• Will al-Qaeda bring the royal house down?

    11/15/2003 10:01:32 PM PST · by Diddley · 7 replies · 136+ views
    SundayHerald ^ | Nov 16, 2003 | Trevor Royle.
    Will al-Qaeda bring the royal house down? The Riyadh attack, believed to be the work of bin Laden’s supporters, was a challenge to the ruling House of Saud, finds Trevor Royle. Now they must decide whether to appease or confront the critics The bombs which ripped through the Muhaya residential compound in Riyadh last week did more than kill 17 innocent civilians, most of them workers from Lebanon and other Arab countries. They sent a powerful signal that Saudi Arabia is still on the frontline against terrorism and that more of the same can be expected in the months ahead....
  • New particle turns up in Japan

    11/15/2003 8:43:52 PM PST · by Diddley · 178 replies · 706+ views
    Physicsweb ^ | Nov 14, 2003 | Belle Dumé
    The Belle collaboration at the KEK laboratory in Japan has discovered a new sub-atomic particle which it is calling the "X(3872)". The particle does not fit into any known particle scheme and theorists are speculating that it might be a hitherto unseen type of meson that contains four quarks (; Phys. Rev. Lett. to be published). The discovery has been confirmed by the CDF collaboration at Fermilab in the US, where the new particle is being called the "mystery meson". Mesons are particles that contain a quark and an antiquark that are held together by the strong nuclear force. Since...
  • (Saudi Arabia Radio Ad [Barf Alert] )

    11/14/2003 12:59:37 PM PST · by Diddley · 5 replies · 161+ views
    KFYI, Phoenix | Nov 14, 2003
    The following 60 second ad was aired on KFYI, Phoenix during the past few days. (The first sentence was – in essence – people fear what they don’t know) A woman’s voice: “Saudi Arabia is committed to reform. Just this year we passed legislation to create more jobs and opportunities. Economic success makes it harder for terrorists to take root.” “Our text books have been updated to remove references to intolerance.” "We’re modernizing our laws, holding open elections, opening our country and our minds to keep pace with a changing world.” "But, before you say it’s only talk, please stop...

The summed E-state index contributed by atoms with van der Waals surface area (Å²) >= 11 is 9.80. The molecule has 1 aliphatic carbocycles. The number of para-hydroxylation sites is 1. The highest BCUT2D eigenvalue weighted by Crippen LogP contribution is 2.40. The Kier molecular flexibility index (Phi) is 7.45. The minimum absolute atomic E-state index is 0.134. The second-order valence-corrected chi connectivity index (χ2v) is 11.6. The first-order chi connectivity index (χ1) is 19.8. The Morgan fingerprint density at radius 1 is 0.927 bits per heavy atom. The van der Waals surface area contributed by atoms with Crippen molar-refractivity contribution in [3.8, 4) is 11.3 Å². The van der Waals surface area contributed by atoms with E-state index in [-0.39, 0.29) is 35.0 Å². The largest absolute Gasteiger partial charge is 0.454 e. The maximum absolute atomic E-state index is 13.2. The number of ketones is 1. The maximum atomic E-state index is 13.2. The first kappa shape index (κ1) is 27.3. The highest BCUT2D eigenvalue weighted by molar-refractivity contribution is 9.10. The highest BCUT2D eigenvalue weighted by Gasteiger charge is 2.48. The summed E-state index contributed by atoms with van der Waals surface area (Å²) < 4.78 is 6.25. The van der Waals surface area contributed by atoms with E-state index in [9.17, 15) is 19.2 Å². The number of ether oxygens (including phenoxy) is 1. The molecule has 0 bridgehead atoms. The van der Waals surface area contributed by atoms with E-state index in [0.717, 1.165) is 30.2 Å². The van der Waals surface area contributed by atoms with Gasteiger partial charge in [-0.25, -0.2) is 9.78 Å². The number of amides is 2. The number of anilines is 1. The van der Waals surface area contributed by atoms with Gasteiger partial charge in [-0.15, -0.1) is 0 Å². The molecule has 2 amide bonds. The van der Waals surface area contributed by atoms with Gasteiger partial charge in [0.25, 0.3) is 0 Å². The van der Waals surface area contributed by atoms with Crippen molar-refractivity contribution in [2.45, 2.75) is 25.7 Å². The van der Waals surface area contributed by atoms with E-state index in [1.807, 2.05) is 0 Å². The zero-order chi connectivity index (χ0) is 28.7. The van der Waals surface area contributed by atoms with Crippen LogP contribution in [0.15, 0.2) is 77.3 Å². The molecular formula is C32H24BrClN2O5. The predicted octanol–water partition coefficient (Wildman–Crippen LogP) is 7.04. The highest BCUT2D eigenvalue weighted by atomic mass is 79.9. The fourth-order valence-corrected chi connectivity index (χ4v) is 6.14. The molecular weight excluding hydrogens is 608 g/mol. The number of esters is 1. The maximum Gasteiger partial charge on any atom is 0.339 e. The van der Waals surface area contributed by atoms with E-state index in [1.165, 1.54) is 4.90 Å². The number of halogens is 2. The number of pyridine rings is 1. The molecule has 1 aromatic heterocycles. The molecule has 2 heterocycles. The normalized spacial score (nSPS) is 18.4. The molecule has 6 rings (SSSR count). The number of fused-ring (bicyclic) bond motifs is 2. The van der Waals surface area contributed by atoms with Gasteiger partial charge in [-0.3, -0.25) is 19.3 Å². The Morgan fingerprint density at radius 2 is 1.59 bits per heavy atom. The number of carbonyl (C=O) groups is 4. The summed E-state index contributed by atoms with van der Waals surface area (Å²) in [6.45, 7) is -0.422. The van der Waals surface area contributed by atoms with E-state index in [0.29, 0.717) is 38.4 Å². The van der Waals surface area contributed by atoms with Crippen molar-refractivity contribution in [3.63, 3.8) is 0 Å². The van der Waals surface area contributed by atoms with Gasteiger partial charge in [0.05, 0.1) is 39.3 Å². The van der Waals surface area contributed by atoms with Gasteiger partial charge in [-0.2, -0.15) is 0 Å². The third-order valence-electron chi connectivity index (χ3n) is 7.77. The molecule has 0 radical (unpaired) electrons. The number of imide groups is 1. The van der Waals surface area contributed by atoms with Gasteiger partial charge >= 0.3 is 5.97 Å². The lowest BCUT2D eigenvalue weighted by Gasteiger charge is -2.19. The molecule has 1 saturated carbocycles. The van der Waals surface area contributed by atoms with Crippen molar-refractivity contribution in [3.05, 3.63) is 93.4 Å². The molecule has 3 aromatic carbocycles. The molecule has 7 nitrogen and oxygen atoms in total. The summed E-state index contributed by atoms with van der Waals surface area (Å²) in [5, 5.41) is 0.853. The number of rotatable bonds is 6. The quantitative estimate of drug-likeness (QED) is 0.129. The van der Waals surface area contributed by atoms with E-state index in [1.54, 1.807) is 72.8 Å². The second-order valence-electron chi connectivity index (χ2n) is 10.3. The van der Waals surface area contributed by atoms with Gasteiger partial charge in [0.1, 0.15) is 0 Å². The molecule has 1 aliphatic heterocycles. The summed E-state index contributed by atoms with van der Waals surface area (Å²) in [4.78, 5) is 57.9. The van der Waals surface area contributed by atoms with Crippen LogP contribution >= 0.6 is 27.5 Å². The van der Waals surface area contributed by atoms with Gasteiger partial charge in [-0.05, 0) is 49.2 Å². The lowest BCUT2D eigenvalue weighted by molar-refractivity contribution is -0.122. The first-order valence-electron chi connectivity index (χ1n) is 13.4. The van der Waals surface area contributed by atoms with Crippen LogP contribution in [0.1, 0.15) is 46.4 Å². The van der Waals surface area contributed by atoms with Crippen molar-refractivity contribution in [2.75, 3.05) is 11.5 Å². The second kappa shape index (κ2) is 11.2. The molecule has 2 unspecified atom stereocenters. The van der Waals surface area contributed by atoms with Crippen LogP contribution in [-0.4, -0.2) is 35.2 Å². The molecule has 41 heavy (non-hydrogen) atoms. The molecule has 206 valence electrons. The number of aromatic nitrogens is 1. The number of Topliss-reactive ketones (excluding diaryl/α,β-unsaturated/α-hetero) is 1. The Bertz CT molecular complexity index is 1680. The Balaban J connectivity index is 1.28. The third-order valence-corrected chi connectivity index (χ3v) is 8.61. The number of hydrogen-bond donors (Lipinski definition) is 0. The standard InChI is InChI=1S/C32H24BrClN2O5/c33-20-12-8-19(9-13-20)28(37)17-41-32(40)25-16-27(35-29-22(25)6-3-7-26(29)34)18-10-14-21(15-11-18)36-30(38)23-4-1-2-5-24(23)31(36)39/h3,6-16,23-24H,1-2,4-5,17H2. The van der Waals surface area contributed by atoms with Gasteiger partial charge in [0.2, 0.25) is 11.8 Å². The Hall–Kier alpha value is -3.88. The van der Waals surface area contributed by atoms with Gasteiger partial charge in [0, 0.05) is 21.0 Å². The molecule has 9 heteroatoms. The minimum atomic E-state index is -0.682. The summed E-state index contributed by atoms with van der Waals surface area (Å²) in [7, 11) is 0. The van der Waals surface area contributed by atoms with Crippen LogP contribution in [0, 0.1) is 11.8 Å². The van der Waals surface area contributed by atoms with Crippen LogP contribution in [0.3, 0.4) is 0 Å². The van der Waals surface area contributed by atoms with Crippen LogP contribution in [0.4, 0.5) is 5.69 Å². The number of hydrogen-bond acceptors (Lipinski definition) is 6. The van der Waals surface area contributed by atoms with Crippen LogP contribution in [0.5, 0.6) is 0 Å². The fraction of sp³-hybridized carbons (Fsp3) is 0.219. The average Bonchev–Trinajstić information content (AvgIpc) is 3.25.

• Cellphone 'radar' tracks traffic flow

    10/27/2003 11:28:31 PM PST · by Diddley · 25 replies · 281+ views
    New Scientist ^ | Oct 3 | Staff
    Signals from cellphone masts can be used to track aircraft, monitor traffic congestion and spot speeding motorists without tipping them off that they are being watched. The radar-like system, which is still being developed, has provoked media reports of the start of a huge extension of Big Brother-style surveillance - privacy campaigners have complained that it could be used to track individual people. But radar experts say such fears are unfounded. Conventional radar works by transmitting a signal, listening for the reflection and using the time taken for the round trip to work out the object's distance. More sophisticated systems...
  • Rush Limbaugh and the Grandmother Test

    10/13/2003 10:36:31 PM PDT · by Diddley · 71 replies · 442+ views